A little knowledge on how the human body deals with alcohol can help clear things up a bit.  Alcohol is treated more like a drug rather than a meal, so liver activity increases dramatically reducing over-all functionality.  This is detrimental if the liver must also handle waning blood glucose levels, in which case it will do so poorly as it will prioritize metabolizing alcohol first.  If you normally control blood glucose via healthy diet and exercise exclusively, a little alcohol in moderation should pose no problem.  If you are on any kind of medication things can get complicated though, and you run the risk of losing control of your blood glucose levels, especially on an empty stomach.

Pros & Cons

The unpredictable nature of alcohol can also prove difficult to determine an accurate health risk-assessment with any type of certainty.   Alcohol tolerance levels vary greatly from person to person and depend on many factors, leading to unmanageable blood glucose levels.  One of the factors for this occurrence may be better understood in a study out of Sweden, in where alcohol in rats sent large amounts of blood to beta cells in the pancreas leading to increased insulin secretion and thus lowering blood glucose levels. This is not always a bad thing though, as in the case of Type 2 diabetes where a high-carb meal can be combined with alcohol to mitigate hyperglycemia.  As another study in Israel found that a glass of an alcoholic beverage could be given to people with Type 2 diabetes along with their evening meals to reduce fasting blood glucose levels over a three month period.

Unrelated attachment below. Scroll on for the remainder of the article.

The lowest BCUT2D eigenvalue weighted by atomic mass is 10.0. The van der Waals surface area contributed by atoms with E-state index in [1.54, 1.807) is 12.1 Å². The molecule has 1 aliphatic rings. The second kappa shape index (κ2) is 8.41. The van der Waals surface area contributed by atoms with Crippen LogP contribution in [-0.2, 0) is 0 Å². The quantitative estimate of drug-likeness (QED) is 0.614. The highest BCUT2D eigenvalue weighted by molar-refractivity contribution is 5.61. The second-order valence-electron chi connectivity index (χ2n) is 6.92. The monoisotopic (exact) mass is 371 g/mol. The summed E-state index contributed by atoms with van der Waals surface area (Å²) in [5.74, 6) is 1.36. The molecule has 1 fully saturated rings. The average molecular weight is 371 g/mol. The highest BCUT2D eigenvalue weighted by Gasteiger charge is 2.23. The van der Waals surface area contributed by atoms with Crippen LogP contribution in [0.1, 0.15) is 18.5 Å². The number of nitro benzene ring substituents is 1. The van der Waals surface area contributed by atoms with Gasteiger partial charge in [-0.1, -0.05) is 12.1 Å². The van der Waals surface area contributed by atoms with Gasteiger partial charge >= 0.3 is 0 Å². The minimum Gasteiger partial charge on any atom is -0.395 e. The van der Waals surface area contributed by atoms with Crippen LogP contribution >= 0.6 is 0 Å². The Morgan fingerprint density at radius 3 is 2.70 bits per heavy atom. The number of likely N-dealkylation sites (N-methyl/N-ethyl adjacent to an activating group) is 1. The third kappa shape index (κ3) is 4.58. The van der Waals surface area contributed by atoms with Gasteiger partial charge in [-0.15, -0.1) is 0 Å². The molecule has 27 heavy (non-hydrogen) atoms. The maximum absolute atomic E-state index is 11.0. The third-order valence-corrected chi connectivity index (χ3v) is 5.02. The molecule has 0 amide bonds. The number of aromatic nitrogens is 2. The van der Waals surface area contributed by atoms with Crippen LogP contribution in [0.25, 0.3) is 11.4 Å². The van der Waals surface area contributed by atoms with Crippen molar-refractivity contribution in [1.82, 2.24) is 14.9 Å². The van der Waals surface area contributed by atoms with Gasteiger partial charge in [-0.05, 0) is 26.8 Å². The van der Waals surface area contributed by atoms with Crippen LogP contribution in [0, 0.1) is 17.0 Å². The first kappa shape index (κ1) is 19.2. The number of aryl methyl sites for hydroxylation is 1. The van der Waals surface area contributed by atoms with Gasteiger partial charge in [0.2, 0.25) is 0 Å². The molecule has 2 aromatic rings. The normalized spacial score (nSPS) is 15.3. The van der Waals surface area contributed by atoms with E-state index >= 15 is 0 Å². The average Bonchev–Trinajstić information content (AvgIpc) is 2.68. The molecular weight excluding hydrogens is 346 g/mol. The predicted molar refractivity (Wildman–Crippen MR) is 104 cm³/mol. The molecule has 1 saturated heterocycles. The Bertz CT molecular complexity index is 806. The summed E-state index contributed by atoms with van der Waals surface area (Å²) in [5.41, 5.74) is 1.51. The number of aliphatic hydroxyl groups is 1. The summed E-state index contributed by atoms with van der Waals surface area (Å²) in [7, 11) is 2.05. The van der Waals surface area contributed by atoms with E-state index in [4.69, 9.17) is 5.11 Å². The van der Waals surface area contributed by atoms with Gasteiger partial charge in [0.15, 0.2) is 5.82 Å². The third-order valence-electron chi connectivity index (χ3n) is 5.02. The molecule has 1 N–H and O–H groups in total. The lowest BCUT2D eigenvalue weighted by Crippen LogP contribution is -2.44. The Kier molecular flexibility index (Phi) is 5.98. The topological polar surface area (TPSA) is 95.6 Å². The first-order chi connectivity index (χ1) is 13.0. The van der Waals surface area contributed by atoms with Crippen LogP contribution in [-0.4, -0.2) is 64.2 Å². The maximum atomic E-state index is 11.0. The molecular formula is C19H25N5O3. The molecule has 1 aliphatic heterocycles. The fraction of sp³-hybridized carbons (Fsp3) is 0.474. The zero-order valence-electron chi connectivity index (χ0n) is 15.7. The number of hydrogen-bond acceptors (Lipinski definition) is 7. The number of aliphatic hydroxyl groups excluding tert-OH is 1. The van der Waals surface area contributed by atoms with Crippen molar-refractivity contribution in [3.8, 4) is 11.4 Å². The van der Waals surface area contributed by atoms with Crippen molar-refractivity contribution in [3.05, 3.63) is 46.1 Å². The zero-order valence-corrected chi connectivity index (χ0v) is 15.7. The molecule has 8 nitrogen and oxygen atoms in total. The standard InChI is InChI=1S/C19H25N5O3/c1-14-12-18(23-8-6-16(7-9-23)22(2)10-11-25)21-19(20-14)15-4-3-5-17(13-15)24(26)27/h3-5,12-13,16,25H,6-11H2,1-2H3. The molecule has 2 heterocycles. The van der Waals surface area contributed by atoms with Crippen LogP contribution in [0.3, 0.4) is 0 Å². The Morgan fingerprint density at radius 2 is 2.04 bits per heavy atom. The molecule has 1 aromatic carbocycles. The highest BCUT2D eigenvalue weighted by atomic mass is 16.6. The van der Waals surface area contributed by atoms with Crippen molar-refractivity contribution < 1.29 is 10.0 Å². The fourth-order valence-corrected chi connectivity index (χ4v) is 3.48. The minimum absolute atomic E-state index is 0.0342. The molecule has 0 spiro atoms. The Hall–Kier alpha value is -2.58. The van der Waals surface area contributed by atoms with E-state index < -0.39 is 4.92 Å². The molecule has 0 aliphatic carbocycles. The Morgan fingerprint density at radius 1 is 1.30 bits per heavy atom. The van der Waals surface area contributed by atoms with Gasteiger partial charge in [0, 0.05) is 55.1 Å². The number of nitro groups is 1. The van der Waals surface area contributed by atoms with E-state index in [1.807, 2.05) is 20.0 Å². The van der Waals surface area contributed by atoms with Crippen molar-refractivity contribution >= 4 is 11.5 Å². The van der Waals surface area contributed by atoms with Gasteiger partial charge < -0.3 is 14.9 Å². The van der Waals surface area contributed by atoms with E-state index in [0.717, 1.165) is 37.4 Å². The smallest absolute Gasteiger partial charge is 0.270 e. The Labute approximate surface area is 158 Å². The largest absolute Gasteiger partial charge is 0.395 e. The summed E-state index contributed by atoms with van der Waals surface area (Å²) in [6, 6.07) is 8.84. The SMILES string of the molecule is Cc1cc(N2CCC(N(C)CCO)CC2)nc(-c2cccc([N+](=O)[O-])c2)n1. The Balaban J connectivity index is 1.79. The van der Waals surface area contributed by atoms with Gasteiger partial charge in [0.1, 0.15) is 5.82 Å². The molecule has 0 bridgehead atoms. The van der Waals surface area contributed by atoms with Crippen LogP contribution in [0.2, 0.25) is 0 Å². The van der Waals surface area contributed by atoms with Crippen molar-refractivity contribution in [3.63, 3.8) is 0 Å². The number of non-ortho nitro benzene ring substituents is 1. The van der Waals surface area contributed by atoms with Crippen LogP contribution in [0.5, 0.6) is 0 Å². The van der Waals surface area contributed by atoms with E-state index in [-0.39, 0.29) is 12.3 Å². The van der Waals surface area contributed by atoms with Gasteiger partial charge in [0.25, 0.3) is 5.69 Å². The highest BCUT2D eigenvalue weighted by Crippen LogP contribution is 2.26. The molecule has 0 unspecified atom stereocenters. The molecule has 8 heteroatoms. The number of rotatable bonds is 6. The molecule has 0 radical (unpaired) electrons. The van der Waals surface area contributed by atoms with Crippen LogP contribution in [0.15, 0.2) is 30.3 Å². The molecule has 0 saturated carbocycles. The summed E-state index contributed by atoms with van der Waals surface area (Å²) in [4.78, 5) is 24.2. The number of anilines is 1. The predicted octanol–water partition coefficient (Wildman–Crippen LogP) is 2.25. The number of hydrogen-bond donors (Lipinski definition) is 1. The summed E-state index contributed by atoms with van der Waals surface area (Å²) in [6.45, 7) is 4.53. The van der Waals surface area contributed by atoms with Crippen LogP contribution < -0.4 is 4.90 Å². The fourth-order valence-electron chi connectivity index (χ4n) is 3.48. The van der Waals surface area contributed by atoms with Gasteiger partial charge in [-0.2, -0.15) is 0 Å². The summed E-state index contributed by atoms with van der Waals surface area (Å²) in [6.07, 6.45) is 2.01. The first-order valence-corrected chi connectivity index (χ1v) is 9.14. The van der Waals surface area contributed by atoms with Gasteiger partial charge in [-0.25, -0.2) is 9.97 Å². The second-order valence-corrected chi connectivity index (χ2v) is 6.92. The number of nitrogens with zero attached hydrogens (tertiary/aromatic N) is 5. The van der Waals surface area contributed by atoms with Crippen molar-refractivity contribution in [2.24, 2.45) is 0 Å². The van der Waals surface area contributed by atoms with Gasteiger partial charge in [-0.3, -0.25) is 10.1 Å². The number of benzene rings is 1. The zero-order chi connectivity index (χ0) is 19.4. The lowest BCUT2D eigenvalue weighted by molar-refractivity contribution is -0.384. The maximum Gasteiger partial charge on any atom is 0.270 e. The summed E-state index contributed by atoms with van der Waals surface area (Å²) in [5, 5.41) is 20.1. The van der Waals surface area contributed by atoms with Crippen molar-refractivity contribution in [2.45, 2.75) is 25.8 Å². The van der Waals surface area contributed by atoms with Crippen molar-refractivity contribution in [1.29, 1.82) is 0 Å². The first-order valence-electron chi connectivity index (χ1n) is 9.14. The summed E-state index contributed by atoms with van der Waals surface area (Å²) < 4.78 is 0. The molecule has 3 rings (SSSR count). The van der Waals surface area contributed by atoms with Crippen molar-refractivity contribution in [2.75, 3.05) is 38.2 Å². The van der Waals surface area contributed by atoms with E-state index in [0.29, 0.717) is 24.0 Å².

Pros:

  • Lowered risk of heart disease
  • Lowered risk of stroke
  • Raise HDL levels (“good”) cholesterol
  • Lowered risk of Type 2 diabetes
  • Prevention of gallstones

Cons:

  • Hypoglycemia
  • Higher risk of Cancer
  • Increased risk of Pancreatitis
  • Cardiomyopathy (weakening of the heart muscle)
  • Cirrhosis
  • High blood pressure
  • Miscarriage
  • Fetal alcohol syndrome
  • Accidents

Some people who should avoid alcoholic beverages altogether include people with a history of alcoholism, out of control diabetes, liver or pancreatic diseases, on medication or pregnant women.  Be responsible when drinking alcohol and and ask your doctor for additional advice if unsure about how much you could consume safely.

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Cinnamon May Help Fight Against Obesity.

Cinnamon May Help Fight Against Obesity.

Cinnamon May Help Fight Against Obesity.

New studies from the University of Michigan found how a common spice—cinnamon—can help fight against obesity.

Researchers had previously noticed that cinnamaldehyde (a basic oil responsible for cinnamon’s flavor) seemed to defend mice against obesity and hyperglycemia, but it was not well comprehended what prompted this effect.  More study on this process was necessary to see if it would carry over to humans with similar results.

According to their more recent findings, cinnamaldehyde promotes metabolic health by inducing fat cells (adipocytes) to start burning energy utilizing thermogenesis (the process of heat production in organisms).

When donated human fat cells were treated with cinnamaldehyde, some changes in the genes and enzymes improved lipid metabolism (the breaking down of fats in a cell).  An increase in some key proteins that affect thermogenesis was also observed.